It looks like I have much to investigate. But first let's look at a rough mostly made-up classification system for handgun sizes that are related to size and based on opinions partially remember from many sources:

2"     concealed (bodyguard/detective/chief)
3"     concealable power
4"     service
5"     tactical
6"+   PDW

And since I got so caught up in the barrel-length distinction, I totally forgot about the overall size and weight issues of handguns. I guess STI hints at the overall size issue with its double-stack Tactical models.

Gotta go read up!

 A few definitions:

"Using or being weapons or forces employed at the battlefront"

That makes roundabout sense when you are talking about SWAT units. They are ready and called-upon to go into "combat" when situations go out of control, or when things are expected to go out of control.

Wikipedia describes a service pistol as any pistol (including revolvers) issued to military personnel in their "Service Pistol" article.

Google provides the following definition of "Service Pistol" attributed to the above Wikipedia article:
A service pistol is any handgun (revolver or semi-automatic) issued to military personnel, or in some contexts, law enforcement officers.
 But that article does not contain Google's definition.


So, is the "service" and "tactical" distinctions purely marketing? I don't think so. As far as I can tell, police service pistols have been trending toward 4" barrels for some time. That's semiautos. I am not sure about revolvers, but I think they were 3"-4" before the switch to semiautos. SWAT handguns seem to trend larger in the 5" range with Glocks and 1911s being the predominate choice [cite something!]. And it now comes to mind that another distinction needs to be made. Police "service"-size pistols are uniformed "service" pistols, though the trend toward 4" barrels has made the same pistols attractive to plain cloths officers and detectives. For example, multiple articles have reported that the Glock 19s/23s have replaced backup guns (carry a second 19 or 23) and off-duty guns, allowing officers to focus their training on one firearm type and size.

Initial Review: Uncle Mike's Inside-the-Pant Nylon Holster with Retention Strap - Size 5

I recently decided to get my concealed carry permit, so I've been shopping holsters and handguns. Due to a number of factors, I've decided to work with my Ruger P95 as a concealed-carry gun. One prominent factor is that I do not want to invest in another handgun until I have a better idea of what I can conceal and where. The process of getting aquainted with the Uncle Mike's ITP holster has shone some light on my personal concealability issues, which I'll touch on later in this review. Also, I like the idea of carrying a service caliber in a service-size gun, since I am not ready to step down in power or shootability. Of course, I do have some issues with the P95 grip, which I am addressing in other posts.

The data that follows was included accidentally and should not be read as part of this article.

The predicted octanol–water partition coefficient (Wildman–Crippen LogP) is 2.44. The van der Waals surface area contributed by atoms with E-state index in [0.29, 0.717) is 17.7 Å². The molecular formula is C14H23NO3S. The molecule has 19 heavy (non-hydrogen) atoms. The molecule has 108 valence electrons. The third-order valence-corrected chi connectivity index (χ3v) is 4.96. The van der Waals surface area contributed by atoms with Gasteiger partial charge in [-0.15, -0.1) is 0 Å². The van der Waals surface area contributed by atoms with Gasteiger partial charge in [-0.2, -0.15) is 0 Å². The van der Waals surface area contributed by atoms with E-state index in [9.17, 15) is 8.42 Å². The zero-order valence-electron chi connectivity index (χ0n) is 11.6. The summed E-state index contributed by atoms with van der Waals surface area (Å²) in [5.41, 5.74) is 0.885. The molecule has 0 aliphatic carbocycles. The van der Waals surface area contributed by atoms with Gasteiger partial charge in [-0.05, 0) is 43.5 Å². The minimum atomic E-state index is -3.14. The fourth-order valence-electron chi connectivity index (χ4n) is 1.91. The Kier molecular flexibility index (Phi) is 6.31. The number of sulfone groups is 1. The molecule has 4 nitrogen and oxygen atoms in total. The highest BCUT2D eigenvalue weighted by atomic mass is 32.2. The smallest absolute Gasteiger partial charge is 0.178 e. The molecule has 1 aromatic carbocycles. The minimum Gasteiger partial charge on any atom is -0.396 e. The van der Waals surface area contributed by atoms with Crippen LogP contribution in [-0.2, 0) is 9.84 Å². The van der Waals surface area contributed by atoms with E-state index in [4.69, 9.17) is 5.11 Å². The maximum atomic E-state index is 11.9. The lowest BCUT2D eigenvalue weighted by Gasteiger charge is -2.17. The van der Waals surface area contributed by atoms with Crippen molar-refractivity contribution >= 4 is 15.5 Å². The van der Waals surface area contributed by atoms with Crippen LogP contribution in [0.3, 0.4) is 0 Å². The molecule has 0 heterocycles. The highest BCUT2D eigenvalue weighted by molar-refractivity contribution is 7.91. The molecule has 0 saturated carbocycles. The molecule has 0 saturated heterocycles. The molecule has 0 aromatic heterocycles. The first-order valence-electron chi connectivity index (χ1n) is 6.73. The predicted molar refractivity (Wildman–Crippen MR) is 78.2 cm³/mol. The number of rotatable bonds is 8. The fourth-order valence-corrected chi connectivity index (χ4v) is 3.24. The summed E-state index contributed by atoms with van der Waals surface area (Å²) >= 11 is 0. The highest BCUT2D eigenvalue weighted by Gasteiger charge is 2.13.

Uncle Mike's Inside-the-Pant Nylon Holster with Retention Strap is a budget holster. You can find it from about $11-19. I paid about $16, because I was combining Amazon shipments and saved overall on shipping.

I bought a cheap holster, because I wanted to experiment with different locations of carry: hip, between hip and lower back, appendix, and cross draw. I had looked at other makes, including Crossbreed, Blackhawk!, Bare Asset, and Bianchi. I was real close to purchasing a Crossbreed, but I could not commit to any carry location.

First, I tried between hip and lower back carry. It felt fine, but I think I would need a heavier untucked shirt than the t-shirt I was using to test concealability. No matter how I canted the gun, the butt kept catching my shirt.

Second, I tried appendix carry. It was the best for concealability. The gun did not print at all - as long as I was standing. Sitting was impossible. The gun dug into my leg, and half the time the gun and holster started to pop out of my pants. Canting the gun had no positive effect.

Third, I tried cross draw carry. The butt printed no matter what I did, so I quickly gave up on that location.